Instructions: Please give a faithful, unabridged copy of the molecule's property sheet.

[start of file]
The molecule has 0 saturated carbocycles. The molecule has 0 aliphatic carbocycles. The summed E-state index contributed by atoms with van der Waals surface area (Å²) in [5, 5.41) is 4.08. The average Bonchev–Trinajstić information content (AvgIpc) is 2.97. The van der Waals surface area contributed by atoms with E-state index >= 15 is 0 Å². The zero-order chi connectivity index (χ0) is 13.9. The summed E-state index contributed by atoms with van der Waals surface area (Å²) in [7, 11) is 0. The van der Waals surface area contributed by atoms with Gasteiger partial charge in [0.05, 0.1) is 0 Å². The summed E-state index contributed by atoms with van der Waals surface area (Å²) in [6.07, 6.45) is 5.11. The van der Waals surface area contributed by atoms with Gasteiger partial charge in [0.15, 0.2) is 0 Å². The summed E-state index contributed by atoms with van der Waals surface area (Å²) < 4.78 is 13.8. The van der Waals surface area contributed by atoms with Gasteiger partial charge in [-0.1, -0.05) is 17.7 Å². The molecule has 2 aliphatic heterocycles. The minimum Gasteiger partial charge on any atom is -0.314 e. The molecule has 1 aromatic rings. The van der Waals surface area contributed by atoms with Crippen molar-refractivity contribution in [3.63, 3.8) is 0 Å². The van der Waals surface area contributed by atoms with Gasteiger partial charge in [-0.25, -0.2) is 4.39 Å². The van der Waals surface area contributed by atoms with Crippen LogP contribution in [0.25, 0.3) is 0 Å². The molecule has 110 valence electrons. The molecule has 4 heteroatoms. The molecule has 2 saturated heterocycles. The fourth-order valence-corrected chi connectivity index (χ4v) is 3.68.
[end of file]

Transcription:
The molecule has 0 saturated carbocycles. The molecule has 0 aliphatic carbocycles. The summed E-state index contributed by atoms with van der Waals surface area (Å²) in [5, 5.41) is 4.08. The average Bonchev–Trinajstić information content (AvgIpc) is 2.97. The van der Waals surface area contributed by atoms with E-state index >= 15 is 0 Å². The zero-order chi connectivity index (χ0) is 13.9. The summed E-state index contributed by atoms with van der Waals surface area (Å²) in [7, 11) is 0. The van der Waals surface area contributed by atoms with Gasteiger partial charge in [0.05, 0.1) is 0 Å². The summed E-state index contributed by atoms with van der Waals surface area (Å²) in [6.07, 6.45) is 5.11. The van der Waals surface area contributed by atoms with Gasteiger partial charge in [0.15, 0.2) is 0 Å². The summed E-state index contributed by atoms with van der Waals surface area (Å²) < 4.78 is 13.8. The van der Waals surface area contributed by atoms with Gasteiger partial charge in [-0.1, -0.05) is 17.7 Å². The molecule has 2 aliphatic heterocycles. The minimum Gasteiger partial charge on any atom is -0.314 e. The molecule has 1 aromatic rings. The van der Waals surface area contributed by atoms with Crippen molar-refractivity contribution in [3.63, 3.8) is 0 Å². The van der Waals surface area contributed by atoms with Gasteiger partial charge in [-0.25, -0.2) is 4.39 Å². The van der Waals surface area contributed by atoms with Crippen LogP contribution in [0.25, 0.3) is 0 Å². The molecule has 110 valence electrons. The molecule has 4 heteroatoms. The molecule has 2 saturated heterocycles. The fourth-order valence-corrected chi connectivity index (χ4v) is 3.68.